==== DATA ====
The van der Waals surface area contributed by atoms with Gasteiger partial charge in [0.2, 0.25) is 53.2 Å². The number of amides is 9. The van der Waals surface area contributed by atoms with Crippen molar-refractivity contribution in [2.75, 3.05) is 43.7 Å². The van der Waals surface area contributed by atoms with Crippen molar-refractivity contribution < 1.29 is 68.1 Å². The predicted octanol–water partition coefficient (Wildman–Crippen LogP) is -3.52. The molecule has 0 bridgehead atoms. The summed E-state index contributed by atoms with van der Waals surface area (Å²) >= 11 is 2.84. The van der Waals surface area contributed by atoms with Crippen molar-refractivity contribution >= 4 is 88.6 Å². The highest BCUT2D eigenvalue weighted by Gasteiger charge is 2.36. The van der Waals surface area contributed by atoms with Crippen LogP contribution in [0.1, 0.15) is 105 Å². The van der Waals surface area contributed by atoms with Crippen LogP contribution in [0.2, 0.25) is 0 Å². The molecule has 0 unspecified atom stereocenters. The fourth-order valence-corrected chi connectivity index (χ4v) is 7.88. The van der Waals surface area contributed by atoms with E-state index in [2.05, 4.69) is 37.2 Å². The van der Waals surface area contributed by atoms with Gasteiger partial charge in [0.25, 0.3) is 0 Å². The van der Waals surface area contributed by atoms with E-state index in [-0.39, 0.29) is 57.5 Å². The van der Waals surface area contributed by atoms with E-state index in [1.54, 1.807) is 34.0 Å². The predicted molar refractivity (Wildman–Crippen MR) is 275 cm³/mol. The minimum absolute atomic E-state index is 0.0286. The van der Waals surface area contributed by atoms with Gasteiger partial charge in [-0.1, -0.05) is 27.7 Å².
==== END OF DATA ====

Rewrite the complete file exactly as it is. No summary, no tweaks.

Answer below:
The van der Waals surface area contributed by atoms with Gasteiger partial charge in [0.2, 0.25) is 53.2 Å². The number of amides is 9. The van der Waals surface area contributed by atoms with Crippen molar-refractivity contribution in [2.75, 3.05) is 43.7 Å². The van der Waals surface area contributed by atoms with Crippen molar-refractivity contribution < 1.29 is 68.1 Å². The predicted octanol–water partition coefficient (Wildman–Crippen LogP) is -3.52. The molecule has 0 bridgehead atoms. The summed E-state index contributed by atoms with van der Waals surface area (Å²) >= 11 is 2.84. The van der Waals surface area contributed by atoms with Crippen molar-refractivity contribution >= 4 is 88.6 Å². The highest BCUT2D eigenvalue weighted by Gasteiger charge is 2.36. The van der Waals surface area contributed by atoms with Crippen LogP contribution in [0.1, 0.15) is 105 Å². The van der Waals surface area contributed by atoms with Crippen LogP contribution in [0.2, 0.25) is 0 Å². The molecule has 0 unspecified atom stereocenters. The fourth-order valence-corrected chi connectivity index (χ4v) is 7.88. The van der Waals surface area contributed by atoms with E-state index in [2.05, 4.69) is 37.2 Å². The van der Waals surface area contributed by atoms with Gasteiger partial charge in [0.25, 0.3) is 0 Å². The van der Waals surface area contributed by atoms with E-state index in [-0.39, 0.29) is 57.5 Å². The van der Waals surface area contributed by atoms with E-state index in [1.54, 1.807) is 34.0 Å². The predicted molar refractivity (Wildman–Crippen MR) is 275 cm³/mol. The minimum absolute atomic E-state index is 0.0286. The van der Waals surface area contributed by atoms with Gasteiger partial charge in [-0.1, -0.05) is 27.7 Å².